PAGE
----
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Are all CEOs above average? An empirical analysis of compensation peer groups and pay design

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  • Bizjak, John
  • Lemmon, Michael
  • Nguyen, Thanh
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    Abstract

    Companies can potentially use compensation peer groups to inflate pay by choosing peers that are larger, choosing a high target pay percentile, or choosing peer firms with high pay. Although peers are largely selected based on characteristics that reflect the labor market for managerial talent, we find that peer groups are constructed in a manner that biases compensation upward, particularly in firms outside the Standard & Poor's (S&P) 500. Pay increases close only about one-third of the gap between the pay of the Chief Executive Officer (CEO) and the peer group, however, suggesting that boards exercise discretion in adjusting compensation. Preliminary evidence suggests that increased disclosure has reduced the biases in peer group choice.

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    Bibliographic Info

    Article provided by Elsevier in its journal Journal of Financial Economics.

    Volume (Year): 100 (2011)
    Issue (Month): 3 (June)
    Pages: 538-555

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    Handle: RePEc:eee:jfinec:v:100:y:2011:i:3:p:538-555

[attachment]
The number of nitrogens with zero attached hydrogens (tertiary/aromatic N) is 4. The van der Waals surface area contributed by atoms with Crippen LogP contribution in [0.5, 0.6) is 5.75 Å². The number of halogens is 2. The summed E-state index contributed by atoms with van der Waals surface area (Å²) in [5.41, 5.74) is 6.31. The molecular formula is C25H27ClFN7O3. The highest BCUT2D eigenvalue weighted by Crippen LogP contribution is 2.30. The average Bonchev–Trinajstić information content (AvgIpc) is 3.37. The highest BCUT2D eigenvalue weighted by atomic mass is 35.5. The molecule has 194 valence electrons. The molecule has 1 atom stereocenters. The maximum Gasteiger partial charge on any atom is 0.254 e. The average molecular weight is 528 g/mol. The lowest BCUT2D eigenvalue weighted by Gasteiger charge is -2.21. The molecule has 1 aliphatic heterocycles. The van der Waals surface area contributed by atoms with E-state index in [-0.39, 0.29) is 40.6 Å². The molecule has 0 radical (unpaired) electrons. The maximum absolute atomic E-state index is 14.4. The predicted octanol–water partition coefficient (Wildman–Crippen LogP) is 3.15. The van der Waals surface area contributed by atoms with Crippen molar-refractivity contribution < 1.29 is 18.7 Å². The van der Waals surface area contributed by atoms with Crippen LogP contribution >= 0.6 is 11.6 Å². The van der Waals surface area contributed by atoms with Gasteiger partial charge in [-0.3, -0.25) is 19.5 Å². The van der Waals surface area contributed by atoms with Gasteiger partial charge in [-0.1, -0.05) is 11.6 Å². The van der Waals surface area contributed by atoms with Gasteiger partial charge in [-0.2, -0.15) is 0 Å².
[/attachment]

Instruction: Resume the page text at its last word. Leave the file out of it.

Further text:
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    Web page: http://www.elsevier.com/locate/inca/505576

    Related research

    Keywords: Executive compensation Benchmarking Peer groups CEO pay;

    References

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    1. Smith, Clifford Jr. & Watts, Ross L., 1992. "The investment opportunity set and corporate financing, dividend, and compensation policies," Journal of Financial Economics, Elsevier, vol. 32(3), pages 263-292, December.
    2. Hayes, Rachel M. & Schaefer, Scott, 2009. "CEO pay and the Lake Wobegon Effect," Journal of Financial Economics, Elsevier, vol. 94(2), pages 280-290, November.
    3. Bengt Holmstrom & Steven N. Kaplan, 2003. "The State Of U.S. Corporate Governance: What'S Right And What'S Wrong?," Journal of Applied Corporate Finance, Morgan Stanley, vol. 15(3), pages 8-20.
    4. Paul A. Gompers & Joy L. Ishii & Andrew Metrick, 2001. "Corporate Governance and Equity Prices," NBER Working Papers 8449, National Bureau of Economic Research, Inc.
    5. Fama, Eugene F. & French, Kenneth R., 1997. "Industry costs of equity," Journal of Financial Economics, Elsevier, vol. 43(2), pages 153-193, February.
    6. Murphy, Kevin J., 1999. "Executive compensation," Handbook of Labor Economics, in: O. Ashenfelter & D. Card (ed.), Handbook of Labor Economics, edition 1, volume 3, chapter 38, pages 2485-2563 Elsevier.
    7. Fan, Joseph P H & Lang, Larry H P, 2000. "The Measurement of Relatedness: An Application to Corporate Diversification," The Journal of Business, University of Chicago Press, vol. 73(4), pages 629-60, October.